restricted access Private and Cooperative Enterprise in Cuba's Economic Future
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Private and Cooperative Enterprise in Cuba's Economic Future

the institutional structure of the cuban economy has undergone immense changes over the decades since the accession of the government of Fidel Castro in 1959. By 1970, Castro's government had expropriated virtually all private sector enterprises, and legal employment in the sector fell to about 30,000. With the 1989–93 economic meltdown sparked by the termination of Soviet subsidization, a more liberalized policy environment toward microenterprise permitted it to expand for a while. But restricted licensing, onerous taxation, and strict regulation after 1995 contained and shrank the sector. Policy revisions after 2010 under the presidency of Raúl Castro then led to a rapid expansion of employment in micro and small enterprise. In 2013 a pilot program for nonagricultural cooperatives was established and then broadened, leading to the emergence of a new cooperative sector for nonagricultural activities.

By 2017, the new microenterprise and cooperative sectors were making valuable contributions to the Cuban economy and to people's livelihoods. Some policy hesitations, however, continued to limit the evolution of the sectors. Moreover, discrimination against these sectors continued and intensified, with special treatment given in favor of state enterprises and joint ventures of foreign with state enterprises in the Mariel Export Processing Zone.

In the not-too-distant future, Cuba will have to decide what type of institutional structure it will develop. The alternatives are [End Page 277] (i) the status quo with a large state sector; (ii) a heavy reliance on large-scale, foreign-owned enterprises (the "Walmartization" option); (iii) a structure that emphasizes cooperative enterprise; (iv) one that emphasizes indigenous Cuban-owned enterprises; or (v) a mixed structure with strong presence for all four components. The objective of this essay is to examine the emerging private and cooperative sectors and the policy environment in which they operate as of early 2017 and to outline and assess Cuba's possible future institutional structures.


Since its founding, Cuba has relied upon the market mechanism and private ownership as well as public planning and ownership at various levels of government and for various sectors of the economy. Private sector entrepreneurs, public sector managers, and various benevolent associations in the cooperative sector all contributed to the development of the country. Cuba also evolved with a mix of large, medium, small, and micro enterprises throughout the economy. Large sugar mills, electrical generating plants, and cigar manufacturers, for example, coexisted with numerous small registered and unregistered (or "informal") enterprises. For example, in footwear production in 1949, there were 716 registered shoe manufacturers together with another 900 small unregistered shoemakers who avoided taxes and regulations and operated mainly out of their own homes (International Bank for Reconstruction and Development 1950, 913). This situation existed in many areas of services and manufacturing, though detailed information is often lacking.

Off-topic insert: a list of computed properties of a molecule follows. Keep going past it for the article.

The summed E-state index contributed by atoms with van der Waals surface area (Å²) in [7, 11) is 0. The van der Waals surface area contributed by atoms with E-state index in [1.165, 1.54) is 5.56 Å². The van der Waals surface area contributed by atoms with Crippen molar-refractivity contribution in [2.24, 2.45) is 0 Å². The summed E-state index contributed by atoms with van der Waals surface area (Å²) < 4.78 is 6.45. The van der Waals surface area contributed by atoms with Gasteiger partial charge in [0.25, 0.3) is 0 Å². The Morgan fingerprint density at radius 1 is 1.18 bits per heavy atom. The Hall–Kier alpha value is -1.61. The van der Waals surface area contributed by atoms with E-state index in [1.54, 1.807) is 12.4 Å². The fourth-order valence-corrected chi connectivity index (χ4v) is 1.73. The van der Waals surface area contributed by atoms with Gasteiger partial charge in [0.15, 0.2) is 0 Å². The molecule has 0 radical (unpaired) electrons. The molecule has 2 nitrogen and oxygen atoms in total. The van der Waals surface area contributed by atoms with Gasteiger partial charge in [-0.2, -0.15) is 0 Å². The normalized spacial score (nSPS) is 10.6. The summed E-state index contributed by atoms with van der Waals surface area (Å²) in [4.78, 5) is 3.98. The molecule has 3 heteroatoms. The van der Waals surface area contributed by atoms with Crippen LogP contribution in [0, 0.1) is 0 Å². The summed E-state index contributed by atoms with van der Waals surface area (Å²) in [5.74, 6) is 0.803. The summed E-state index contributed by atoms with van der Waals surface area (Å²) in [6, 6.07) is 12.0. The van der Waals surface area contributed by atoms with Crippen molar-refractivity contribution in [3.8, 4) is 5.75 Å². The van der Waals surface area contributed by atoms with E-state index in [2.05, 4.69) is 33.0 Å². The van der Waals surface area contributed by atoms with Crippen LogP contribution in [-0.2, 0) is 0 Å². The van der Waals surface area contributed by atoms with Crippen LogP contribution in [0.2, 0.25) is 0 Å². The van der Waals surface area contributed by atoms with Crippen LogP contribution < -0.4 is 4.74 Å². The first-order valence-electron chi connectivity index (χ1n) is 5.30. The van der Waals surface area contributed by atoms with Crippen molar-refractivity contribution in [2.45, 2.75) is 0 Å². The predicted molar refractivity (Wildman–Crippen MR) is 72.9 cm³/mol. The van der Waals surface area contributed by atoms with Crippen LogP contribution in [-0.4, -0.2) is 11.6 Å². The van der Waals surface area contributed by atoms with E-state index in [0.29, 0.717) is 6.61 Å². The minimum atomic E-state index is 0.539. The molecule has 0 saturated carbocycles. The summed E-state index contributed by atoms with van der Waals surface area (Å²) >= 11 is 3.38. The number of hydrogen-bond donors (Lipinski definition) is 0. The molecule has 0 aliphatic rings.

Following the nationalizations of middle- and large-sized enterprises from 1961 to 1963, the "Revolutionary Offensive" of 1968 expropriated virtually all the small enterprises remaining in the private sector, right down to the shoeshine boys. But in 1978, the government partially reversed its restrictive policy and permitted 48 categories of self-employment in the areas of services and small handmade [End Page 278] manufactures and goods sold in craft markets (Pérez-Lopez 1995). The number of officially registered self-employed was placed at 25,200 in 1989 (112).

In the midst of the economic meltdown from 1989 to 1993, the economy shrank by around 35 percent to 37 percent while average real (inflation-adjusted) incomes declined perhaps by over 85 percent, according to estimations of Vidal Alejandro (2009). Many citizens survived by making their own income-generating employment in the unofficial economy. In view of the extremity of the crisis, the government of Fidel Castro then legalized a range of these self-employment microenterprise activities, and many registered and became legal. Figure 1 illustrates the impressive expansion of nonagricultural self-employment as a proportion of total employment from 1992 to 1995.

Figure 1. Nonagricultural Self-Employment as a Percentage of Total Employment, 1970–2015 Source: ONE, Anuario Estadístico de Cuba, various issues.
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Figure 1.

Nonagricultural Self-Employment as a Percentage of Total Employment, 1970–2015

Source: ONE...